Compressors are crucial to many jobsites and the market for this is always evolving. One of the main factors that contributes to the ever-changing market is in regards to regulations from the Environmental Protection Agency (EPA). In an effort to maintain high profitability in the face of new emissions regulations, many rental stores are rebuilding the engines of non-compliant equipment to continue to extend the life of their fleet.

This rebuilding trend buys rental stores more time before they need to purchase the new, more expensive compressors with EPA compliant engines. Rebuilding compressors reduces the cost and allows the rental stores to maintain the existing rental rates, giving them an advantage in their local rental market over competitors with new compressors.

Rental Customers and Rental Stores

Rental customers are always looking for ways to keep their rental rates down. They want reliable products to perform the work they need efficiently.

On the other hand, rental stores with the new higher priced equipment struggle to keep utilization of the compressors high enough to pay for the compressor and also maintain a reasonable ROI. Rental stores face challenges when trying to find a balance between the higher rental rates and lower demand in the rental market of T4F compressors.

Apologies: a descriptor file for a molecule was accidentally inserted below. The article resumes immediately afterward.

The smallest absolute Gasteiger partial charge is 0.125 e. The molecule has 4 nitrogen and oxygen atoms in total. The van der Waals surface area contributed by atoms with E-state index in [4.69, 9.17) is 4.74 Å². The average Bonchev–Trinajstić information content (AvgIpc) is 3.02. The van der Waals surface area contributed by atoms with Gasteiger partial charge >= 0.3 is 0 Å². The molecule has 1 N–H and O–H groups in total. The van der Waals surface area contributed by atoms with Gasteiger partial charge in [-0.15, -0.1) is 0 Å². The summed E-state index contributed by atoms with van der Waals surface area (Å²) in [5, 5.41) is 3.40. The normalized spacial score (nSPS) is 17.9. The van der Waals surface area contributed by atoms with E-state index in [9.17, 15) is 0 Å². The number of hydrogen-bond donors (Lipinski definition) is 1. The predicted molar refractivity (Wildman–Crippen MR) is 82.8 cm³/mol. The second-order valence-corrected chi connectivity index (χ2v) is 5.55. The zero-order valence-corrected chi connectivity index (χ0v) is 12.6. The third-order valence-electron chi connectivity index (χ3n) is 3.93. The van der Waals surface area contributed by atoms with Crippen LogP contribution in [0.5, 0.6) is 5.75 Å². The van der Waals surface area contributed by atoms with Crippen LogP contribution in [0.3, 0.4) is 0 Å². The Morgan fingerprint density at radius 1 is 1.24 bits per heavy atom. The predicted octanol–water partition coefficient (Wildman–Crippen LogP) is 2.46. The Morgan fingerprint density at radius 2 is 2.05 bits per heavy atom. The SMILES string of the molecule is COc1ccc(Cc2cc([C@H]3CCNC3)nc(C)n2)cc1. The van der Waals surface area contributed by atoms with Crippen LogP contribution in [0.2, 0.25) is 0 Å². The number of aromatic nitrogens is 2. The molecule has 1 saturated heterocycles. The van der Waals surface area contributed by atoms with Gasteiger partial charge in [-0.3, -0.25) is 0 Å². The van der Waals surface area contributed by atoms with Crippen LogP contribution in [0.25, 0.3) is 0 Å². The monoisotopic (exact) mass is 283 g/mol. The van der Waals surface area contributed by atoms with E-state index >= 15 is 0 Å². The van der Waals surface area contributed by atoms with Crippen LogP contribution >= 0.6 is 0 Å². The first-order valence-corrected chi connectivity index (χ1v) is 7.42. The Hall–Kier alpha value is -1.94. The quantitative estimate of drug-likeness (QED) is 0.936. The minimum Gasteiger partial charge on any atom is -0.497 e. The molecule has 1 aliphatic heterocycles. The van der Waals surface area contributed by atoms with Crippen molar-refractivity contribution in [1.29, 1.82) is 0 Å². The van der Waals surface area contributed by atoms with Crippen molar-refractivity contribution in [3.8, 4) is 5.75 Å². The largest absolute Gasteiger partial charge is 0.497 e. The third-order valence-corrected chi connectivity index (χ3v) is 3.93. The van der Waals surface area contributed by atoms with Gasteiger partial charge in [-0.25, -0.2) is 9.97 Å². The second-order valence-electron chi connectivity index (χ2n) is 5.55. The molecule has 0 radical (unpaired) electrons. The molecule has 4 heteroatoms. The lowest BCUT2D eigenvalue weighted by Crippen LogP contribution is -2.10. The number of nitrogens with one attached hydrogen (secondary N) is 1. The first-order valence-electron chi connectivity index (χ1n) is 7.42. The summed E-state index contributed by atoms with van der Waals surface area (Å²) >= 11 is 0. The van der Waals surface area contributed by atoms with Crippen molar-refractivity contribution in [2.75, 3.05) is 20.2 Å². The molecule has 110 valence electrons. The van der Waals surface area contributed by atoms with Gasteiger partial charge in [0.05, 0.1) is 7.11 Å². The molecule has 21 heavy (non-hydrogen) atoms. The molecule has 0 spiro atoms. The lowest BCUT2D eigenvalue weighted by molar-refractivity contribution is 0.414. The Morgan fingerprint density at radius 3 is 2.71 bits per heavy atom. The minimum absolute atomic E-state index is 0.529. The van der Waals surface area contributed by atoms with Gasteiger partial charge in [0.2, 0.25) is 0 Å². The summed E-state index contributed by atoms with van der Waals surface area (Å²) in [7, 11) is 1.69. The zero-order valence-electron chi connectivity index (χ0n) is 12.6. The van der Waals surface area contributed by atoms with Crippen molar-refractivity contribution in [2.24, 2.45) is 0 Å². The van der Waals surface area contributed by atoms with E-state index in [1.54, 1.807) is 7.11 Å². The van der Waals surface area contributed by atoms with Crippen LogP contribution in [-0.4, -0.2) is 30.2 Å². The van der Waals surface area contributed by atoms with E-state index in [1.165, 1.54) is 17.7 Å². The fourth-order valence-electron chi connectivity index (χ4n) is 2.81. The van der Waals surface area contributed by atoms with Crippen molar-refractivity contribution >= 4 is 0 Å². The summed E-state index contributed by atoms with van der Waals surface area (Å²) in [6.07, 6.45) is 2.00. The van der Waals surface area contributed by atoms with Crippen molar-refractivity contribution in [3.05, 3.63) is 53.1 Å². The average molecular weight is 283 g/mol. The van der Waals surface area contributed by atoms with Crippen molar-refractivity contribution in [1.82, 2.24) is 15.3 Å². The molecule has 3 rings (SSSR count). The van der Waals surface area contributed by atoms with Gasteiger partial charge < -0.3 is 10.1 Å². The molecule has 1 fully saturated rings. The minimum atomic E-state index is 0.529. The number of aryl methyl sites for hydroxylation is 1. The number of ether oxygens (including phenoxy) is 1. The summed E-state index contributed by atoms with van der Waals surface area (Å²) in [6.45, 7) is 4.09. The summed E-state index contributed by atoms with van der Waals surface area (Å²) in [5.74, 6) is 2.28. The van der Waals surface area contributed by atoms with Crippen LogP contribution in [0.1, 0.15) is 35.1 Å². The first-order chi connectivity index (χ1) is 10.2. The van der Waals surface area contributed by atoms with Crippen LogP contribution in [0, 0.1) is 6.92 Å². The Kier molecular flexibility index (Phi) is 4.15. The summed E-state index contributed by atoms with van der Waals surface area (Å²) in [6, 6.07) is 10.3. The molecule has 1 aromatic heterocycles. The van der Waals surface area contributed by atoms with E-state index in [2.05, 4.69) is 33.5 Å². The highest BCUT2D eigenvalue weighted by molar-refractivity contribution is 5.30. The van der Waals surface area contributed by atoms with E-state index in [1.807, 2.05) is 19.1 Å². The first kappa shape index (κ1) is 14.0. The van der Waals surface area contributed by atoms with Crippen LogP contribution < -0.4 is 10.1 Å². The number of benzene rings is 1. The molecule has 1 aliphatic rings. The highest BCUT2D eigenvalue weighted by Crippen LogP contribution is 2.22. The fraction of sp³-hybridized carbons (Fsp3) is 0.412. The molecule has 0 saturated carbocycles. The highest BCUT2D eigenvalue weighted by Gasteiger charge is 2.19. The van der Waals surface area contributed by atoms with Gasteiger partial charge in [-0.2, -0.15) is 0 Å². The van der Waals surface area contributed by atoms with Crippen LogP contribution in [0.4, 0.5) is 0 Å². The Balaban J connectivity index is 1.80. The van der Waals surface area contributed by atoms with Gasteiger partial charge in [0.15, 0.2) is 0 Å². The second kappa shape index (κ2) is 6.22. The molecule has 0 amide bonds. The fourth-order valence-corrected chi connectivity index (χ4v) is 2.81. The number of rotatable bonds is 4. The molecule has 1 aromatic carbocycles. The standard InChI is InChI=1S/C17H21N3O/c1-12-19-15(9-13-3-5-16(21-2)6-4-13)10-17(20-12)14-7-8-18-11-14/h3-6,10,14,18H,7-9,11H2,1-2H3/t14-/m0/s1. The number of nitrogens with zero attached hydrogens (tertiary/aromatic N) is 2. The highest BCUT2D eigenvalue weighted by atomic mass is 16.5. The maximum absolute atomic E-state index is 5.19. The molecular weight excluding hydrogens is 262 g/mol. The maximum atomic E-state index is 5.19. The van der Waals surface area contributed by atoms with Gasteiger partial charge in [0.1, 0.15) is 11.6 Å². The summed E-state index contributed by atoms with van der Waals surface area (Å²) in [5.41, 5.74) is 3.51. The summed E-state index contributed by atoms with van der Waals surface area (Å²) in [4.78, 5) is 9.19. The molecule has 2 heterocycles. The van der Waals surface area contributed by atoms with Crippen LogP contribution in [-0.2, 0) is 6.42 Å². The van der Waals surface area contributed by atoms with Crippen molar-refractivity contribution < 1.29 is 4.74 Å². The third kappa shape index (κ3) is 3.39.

Challenges and Solutions

The main challenge for rental stores that are considering the purchase of T4F compressors is to account for the added cost of the new T4F diesel compressors and still maintain competitive rental rates.

On the other side of the counter, customers are exploring their options like the smaller single tool compressors (90 to 110 CFM). The majority of compressor rentals only go out with one air tool, so the standard 185 CFM compressors have more CFM than is actually needed.

This opens the door for the new single tool compressors like the CPS 90 and the future 110 CFM compressors to find a spot in the marketplace. These units are priced lower, which leads to lower rental rates, but still allows rental stores to maintain positive ROI.

The smaller diesel engines cost less because they only need a Diesel Oxidation Catalyst (DOC) to meet the T4F requirements. These new smaller T4F compressors are attractively priced and they don’t have the diesel particulate filter (DPF) systems with regeneration cycles that require the diesel engine fluid (DEF) allowing the customer to avoid the potential technology issues.

The prospect of Tier 5 emissions regulations would require manufacturers to add a diesel particulate filter to all of their engines. The system would reduce particulate volume, not just the mass or the size. DPFs have proven to be troublesome in some applications, resulting in equipment that did not always perform as needed.

Although Tier 5 emissions regulations are still in the distant future, rental stores and manufacturers alike will be preparing appropriately. In the meantime, the trend of rental stores rebuilding compressors looks to continue into the foreseeable future.